The Courier News from Blytheville, Arkansas on May 8, 1950 · Page 8
Get access to this page with a Free Trial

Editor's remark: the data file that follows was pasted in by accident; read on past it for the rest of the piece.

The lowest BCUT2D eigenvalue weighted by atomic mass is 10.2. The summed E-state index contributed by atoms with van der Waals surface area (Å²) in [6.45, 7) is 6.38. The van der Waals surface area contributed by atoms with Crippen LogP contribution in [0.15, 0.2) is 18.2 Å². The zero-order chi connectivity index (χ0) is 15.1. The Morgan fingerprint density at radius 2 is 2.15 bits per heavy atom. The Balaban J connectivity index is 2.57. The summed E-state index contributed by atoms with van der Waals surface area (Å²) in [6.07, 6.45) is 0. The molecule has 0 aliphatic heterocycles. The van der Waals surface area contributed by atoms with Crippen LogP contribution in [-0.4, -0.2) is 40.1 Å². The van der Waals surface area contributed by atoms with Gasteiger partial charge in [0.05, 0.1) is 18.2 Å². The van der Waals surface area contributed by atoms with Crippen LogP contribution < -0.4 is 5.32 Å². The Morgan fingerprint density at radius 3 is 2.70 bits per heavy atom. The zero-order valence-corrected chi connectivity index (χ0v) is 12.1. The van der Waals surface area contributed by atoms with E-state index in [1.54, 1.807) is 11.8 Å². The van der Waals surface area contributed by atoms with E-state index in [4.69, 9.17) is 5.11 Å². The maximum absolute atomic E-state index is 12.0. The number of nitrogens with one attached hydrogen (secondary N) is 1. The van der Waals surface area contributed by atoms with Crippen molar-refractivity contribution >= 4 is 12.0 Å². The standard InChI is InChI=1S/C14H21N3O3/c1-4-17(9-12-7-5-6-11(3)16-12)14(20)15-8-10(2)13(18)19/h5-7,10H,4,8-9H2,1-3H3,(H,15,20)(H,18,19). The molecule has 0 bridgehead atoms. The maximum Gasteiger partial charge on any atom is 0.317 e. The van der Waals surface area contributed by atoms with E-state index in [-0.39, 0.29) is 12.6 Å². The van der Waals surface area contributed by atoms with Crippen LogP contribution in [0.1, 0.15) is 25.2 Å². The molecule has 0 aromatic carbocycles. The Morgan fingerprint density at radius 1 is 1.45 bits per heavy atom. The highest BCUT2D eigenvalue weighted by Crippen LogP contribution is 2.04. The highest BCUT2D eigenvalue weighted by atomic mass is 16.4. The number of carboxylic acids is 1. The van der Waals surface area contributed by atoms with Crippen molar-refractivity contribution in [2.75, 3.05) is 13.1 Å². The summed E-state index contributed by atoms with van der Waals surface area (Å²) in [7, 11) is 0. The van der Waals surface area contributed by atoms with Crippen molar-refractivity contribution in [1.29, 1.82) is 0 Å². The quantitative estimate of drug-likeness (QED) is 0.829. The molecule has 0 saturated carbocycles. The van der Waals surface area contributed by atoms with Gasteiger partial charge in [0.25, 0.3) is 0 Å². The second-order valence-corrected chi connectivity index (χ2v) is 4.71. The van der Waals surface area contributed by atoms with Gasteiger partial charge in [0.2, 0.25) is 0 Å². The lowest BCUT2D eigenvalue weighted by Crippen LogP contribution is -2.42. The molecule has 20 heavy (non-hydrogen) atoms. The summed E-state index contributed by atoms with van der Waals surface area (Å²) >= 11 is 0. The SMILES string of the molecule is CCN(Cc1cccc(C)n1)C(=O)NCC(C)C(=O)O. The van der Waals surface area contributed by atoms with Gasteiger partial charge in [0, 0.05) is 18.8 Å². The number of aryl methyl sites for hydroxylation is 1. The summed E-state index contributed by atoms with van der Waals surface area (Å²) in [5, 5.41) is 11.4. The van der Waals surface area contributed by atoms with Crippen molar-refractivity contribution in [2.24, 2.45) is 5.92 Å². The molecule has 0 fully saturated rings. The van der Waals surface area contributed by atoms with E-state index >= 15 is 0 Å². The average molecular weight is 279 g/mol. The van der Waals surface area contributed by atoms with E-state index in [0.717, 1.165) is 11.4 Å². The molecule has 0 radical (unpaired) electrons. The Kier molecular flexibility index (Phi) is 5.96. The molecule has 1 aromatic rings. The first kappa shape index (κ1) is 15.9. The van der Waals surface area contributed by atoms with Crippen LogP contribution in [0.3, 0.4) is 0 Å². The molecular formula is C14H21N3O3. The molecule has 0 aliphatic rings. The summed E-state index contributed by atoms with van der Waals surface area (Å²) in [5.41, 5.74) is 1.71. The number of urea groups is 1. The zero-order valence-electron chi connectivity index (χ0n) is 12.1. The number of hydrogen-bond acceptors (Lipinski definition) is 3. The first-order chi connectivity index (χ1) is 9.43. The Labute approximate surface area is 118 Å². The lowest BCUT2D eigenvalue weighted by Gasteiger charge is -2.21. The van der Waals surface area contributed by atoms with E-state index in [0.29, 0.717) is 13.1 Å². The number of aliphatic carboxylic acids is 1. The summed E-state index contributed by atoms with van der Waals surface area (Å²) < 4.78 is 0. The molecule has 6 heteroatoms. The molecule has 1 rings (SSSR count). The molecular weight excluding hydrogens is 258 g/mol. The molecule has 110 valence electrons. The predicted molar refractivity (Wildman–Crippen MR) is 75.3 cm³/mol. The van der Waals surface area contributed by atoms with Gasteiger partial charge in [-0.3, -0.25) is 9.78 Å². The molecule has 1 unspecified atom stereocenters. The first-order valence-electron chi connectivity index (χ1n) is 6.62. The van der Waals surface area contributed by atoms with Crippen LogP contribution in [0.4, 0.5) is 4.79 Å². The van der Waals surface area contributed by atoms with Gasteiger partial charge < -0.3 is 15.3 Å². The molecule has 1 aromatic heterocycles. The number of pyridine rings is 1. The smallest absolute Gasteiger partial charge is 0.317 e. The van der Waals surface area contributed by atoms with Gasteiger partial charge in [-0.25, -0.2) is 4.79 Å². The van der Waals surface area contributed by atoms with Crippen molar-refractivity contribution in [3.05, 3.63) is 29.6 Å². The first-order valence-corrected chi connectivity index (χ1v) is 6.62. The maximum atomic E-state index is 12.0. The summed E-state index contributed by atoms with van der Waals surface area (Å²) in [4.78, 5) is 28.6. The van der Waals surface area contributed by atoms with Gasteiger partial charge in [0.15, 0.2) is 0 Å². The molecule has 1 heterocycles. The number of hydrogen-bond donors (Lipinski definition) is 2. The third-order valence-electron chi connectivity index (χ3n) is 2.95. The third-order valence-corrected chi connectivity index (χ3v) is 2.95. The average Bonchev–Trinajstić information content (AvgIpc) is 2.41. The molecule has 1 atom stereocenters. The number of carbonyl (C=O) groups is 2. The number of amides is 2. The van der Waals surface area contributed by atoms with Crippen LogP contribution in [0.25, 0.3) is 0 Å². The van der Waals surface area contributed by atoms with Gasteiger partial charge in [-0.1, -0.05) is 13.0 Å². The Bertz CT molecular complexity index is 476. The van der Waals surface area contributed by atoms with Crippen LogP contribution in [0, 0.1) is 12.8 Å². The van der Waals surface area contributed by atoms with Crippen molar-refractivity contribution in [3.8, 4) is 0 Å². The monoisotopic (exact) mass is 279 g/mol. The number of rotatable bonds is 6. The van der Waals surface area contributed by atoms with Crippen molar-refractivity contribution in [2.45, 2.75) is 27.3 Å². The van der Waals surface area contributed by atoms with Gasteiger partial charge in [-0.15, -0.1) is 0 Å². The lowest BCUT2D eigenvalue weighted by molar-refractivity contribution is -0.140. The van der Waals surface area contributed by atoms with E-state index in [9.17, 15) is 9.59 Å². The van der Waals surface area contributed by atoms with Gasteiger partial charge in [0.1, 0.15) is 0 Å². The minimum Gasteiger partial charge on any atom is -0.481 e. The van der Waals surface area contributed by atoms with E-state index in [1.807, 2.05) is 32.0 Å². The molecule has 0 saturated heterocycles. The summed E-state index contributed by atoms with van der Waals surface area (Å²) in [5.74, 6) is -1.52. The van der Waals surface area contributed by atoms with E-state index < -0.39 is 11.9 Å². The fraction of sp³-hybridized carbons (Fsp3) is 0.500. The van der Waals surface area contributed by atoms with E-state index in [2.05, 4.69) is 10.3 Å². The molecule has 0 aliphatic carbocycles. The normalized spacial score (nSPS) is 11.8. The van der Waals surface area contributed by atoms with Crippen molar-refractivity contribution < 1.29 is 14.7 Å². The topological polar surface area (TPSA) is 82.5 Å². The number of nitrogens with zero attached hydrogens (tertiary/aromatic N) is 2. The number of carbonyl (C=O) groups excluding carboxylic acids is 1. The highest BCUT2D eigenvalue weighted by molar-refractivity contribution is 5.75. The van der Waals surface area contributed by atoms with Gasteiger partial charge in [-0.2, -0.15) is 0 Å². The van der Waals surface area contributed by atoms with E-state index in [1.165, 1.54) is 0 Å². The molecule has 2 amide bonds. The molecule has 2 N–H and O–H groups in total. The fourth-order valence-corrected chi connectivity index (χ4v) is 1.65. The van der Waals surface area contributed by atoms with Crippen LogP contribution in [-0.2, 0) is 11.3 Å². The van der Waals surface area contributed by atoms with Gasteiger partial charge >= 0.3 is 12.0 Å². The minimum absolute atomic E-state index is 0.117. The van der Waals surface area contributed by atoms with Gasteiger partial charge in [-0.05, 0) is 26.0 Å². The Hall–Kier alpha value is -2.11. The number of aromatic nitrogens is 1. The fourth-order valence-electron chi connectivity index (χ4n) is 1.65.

The Courier News from Blytheville, Arkansas · Page 8

Blytheville, Arkansas
Issue Date:
Monday, May 8, 1950
Page 8
Start Free Trial